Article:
Homemade chicken breakfast sausage


When I was in culinary school, sausage day was the day I discovered I had zero desire to go into charcuterie. It was messy, fiddly work that smelled of iron and cold, sticky meat, and I spent the whole day terrified I was going to kill one of my classmates with some pork-based foodborne illness. And yet here I am, trying to convince you to try homemade chicken breakfast sausage. 

Feels a little hypocritical, doesn’t it?

A stainless steel bowl filled with chicken and seasonings. You can see the ingredient jars, bottles, and bags on the counter around the bowl.

And yet, making sausage at home feels a little like a magic trick, and one I love doing. 

Homemade chicken breakfast sausage: the beginnings

As is the case with many of the things I make, this recipe started as a happy accident. 

Jessi uses her hands to mix the spices into the chicken in a stainless steel bowl.

I was in line at Whole Foods and bought that month’s issue of Cook’s Illustrated on a whim – the recipe for hot smoked salmon struck me as a fun thing to try that Saturday since I had a new grill to break in. 

Friends, I did not make the grilled salmon. The first thing I made was turkey sausage. 

I had just about two pounds of turkey thighs languishing in my freezer – a casualty of an unfortunate buying error that first, lonely Thanksgiving of the pandemic – and I figured I lost nothing if I tried the sausage recipe in the magazine on them. At worst, I had cleared out some much-needed space in my freezer, and at best I would have a bunch of bulk sausage to play with – a real treat, since I have never once seen it in my local grocery. 

Jessi lays out seasoned chicken chunks on a sheet pan to freeze. The nearly empty bowl used to mix in the seasoning sits to the left of the frame.

It worked so well, I knew I’d have to try it again – but with chicken, since turkey isn’t always the easiest to find outside of November.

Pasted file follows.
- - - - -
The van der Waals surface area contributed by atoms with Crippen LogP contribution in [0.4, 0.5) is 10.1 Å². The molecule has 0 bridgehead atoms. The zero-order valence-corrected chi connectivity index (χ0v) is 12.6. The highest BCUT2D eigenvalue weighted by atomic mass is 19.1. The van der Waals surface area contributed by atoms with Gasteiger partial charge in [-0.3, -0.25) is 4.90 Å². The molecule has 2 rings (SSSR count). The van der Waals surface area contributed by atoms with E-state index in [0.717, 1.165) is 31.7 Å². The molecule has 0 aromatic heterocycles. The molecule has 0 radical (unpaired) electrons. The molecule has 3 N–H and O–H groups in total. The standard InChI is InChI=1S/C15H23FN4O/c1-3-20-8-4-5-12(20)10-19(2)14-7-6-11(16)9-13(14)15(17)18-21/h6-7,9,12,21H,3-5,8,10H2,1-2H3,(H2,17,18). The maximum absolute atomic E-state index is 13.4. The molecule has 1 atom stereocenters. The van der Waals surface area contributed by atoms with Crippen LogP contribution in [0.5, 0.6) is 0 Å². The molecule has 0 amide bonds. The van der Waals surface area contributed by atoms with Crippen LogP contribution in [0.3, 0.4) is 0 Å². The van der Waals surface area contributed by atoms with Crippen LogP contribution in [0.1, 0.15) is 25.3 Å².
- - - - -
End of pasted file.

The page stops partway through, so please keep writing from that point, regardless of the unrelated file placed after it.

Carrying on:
Sausage basics

Before I start talking about the tweaks I made to the original Cook’s Illustrated recipe, I want to talk sausage science. At its heart, sausage is a mix of three components: salt, fat, and meat – but if you were to just mix those things together and fry it up, you’d just end up with salty browned meat. Technique is what’s transformative here, so it’s important to understand what’s going on under the hood. 

Jessi kneads a batch of homemade chicken breakfast sausage. You can see that it's starting to stick to the sides of the bowl.

Let’s start with salt. 

It’s the heavy hitter here, responsible for not only seasoning, but for the snappy texture that sets sausage apart from other ground meat mixtures.


Salt interacts very specifically with myosin, the protein that’s primarily responsible for binding together all the different parts components of meat – water, muscle tissue, and fat. Imagine your sausage meat as a piece of rope or yarn. You can cut it up into smaller pieces and mix it together, but those pieces of rope are going to remain distinct until you take each piece and un-twist it so it pulls apart into individual fibers. In this case, the salt is doing that un-twisting – it helps pull myosin from the meat fibers, and that extra “loose” myosin helps the ground meat bind together and retain water to create sausage’s signature snap. In most cases, 1.5 to 2 percent of the total weight of meat will be the right amount of salt to unbind the myosin without making the final sausage dramatically salty. 

Balls of raw chicken sausage on a sheet tray, waiting to be flattened into patties. The empty bowl and scoop sit next to them.

Salt also helps to reduce the growth of bacteria by reducing the water activity of the sausage meat. Water activity is essentially a way of measuring how much “free” water is in a type of food – and bacteria need that free water to grow. The lower the water activity of your food, the less likely it is to grow bacteria that cause rot or disease. That’s why salt-curing fish or other meats works so well – if you bind essentially all the free water up with salt, the bacteria don’t have a place to live anymore. 

Hitting the salinity required for long-term preservation isn’t super important for the fresh sausage we’re working on, but it’s still cool to think about, especially if you’d like to try other, longer-storing sausage types in the future.